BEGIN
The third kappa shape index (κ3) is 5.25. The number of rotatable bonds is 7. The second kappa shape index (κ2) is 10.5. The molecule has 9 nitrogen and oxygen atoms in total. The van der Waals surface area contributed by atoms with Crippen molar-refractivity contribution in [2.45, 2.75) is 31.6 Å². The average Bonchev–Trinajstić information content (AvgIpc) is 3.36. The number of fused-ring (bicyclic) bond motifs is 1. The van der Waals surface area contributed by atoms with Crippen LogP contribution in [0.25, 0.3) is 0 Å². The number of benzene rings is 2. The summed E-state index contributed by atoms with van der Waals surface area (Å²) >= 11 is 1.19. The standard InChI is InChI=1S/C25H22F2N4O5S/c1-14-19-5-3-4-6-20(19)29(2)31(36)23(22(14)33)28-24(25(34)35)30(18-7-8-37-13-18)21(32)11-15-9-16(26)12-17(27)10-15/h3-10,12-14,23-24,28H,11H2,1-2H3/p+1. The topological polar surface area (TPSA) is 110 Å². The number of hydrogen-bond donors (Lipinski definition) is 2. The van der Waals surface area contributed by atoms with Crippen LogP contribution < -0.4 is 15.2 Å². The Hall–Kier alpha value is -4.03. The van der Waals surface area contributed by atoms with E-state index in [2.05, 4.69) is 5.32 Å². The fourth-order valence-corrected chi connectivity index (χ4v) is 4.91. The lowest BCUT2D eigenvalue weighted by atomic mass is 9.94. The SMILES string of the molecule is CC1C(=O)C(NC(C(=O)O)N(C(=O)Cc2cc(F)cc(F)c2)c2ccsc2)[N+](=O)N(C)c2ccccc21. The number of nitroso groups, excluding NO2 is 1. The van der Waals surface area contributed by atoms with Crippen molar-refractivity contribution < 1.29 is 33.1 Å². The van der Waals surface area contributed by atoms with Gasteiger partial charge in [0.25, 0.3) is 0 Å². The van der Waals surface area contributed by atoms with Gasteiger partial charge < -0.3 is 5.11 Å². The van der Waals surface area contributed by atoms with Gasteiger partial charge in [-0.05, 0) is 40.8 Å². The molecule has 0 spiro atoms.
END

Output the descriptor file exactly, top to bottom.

The third kappa shape index (κ3) is 5.25. The number of rotatable bonds is 7. The second kappa shape index (κ2) is 10.5. The molecule has 9 nitrogen and oxygen atoms in total. The van der Waals surface area contributed by atoms with Crippen molar-refractivity contribution in [2.45, 2.75) is 31.6 Å². The average Bonchev–Trinajstić information content (AvgIpc) is 3.36. The number of fused-ring (bicyclic) bond motifs is 1. The van der Waals surface area contributed by atoms with Crippen LogP contribution in [0.25, 0.3) is 0 Å². The number of benzene rings is 2. The summed E-state index contributed by atoms with van der Waals surface area (Å²) >= 11 is 1.19. The standard InChI is InChI=1S/C25H22F2N4O5S/c1-14-19-5-3-4-6-20(19)29(2)31(36)23(22(14)33)28-24(25(34)35)30(18-7-8-37-13-18)21(32)11-15-9-16(26)12-17(27)10-15/h3-10,12-14,23-24,28H,11H2,1-2H3/p+1. The topological polar surface area (TPSA) is 110 Å². The number of hydrogen-bond donors (Lipinski definition) is 2. The van der Waals surface area contributed by atoms with Crippen LogP contribution < -0.4 is 15.2 Å². The Hall–Kier alpha value is -4.03. The van der Waals surface area contributed by atoms with E-state index in [2.05, 4.69) is 5.32 Å². The fourth-order valence-corrected chi connectivity index (χ4v) is 4.91. The lowest BCUT2D eigenvalue weighted by atomic mass is 9.94. The SMILES string of the molecule is CC1C(=O)C(NC(C(=O)O)N(C(=O)Cc2cc(F)cc(F)c2)c2ccsc2)[N+](=O)N(C)c2ccccc21. The number of nitroso groups, excluding NO2 is 1. The van der Waals surface area contributed by atoms with Crippen molar-refractivity contribution < 1.29 is 33.1 Å². The van der Waals surface area contributed by atoms with Gasteiger partial charge in [0.25, 0.3) is 0 Å². The van der Waals surface area contributed by atoms with Gasteiger partial charge < -0.3 is 5.11 Å². The van der Waals surface area contributed by atoms with Gasteiger partial charge in [-0.05, 0) is 40.8 Å². The molecule has 0 spiro atoms.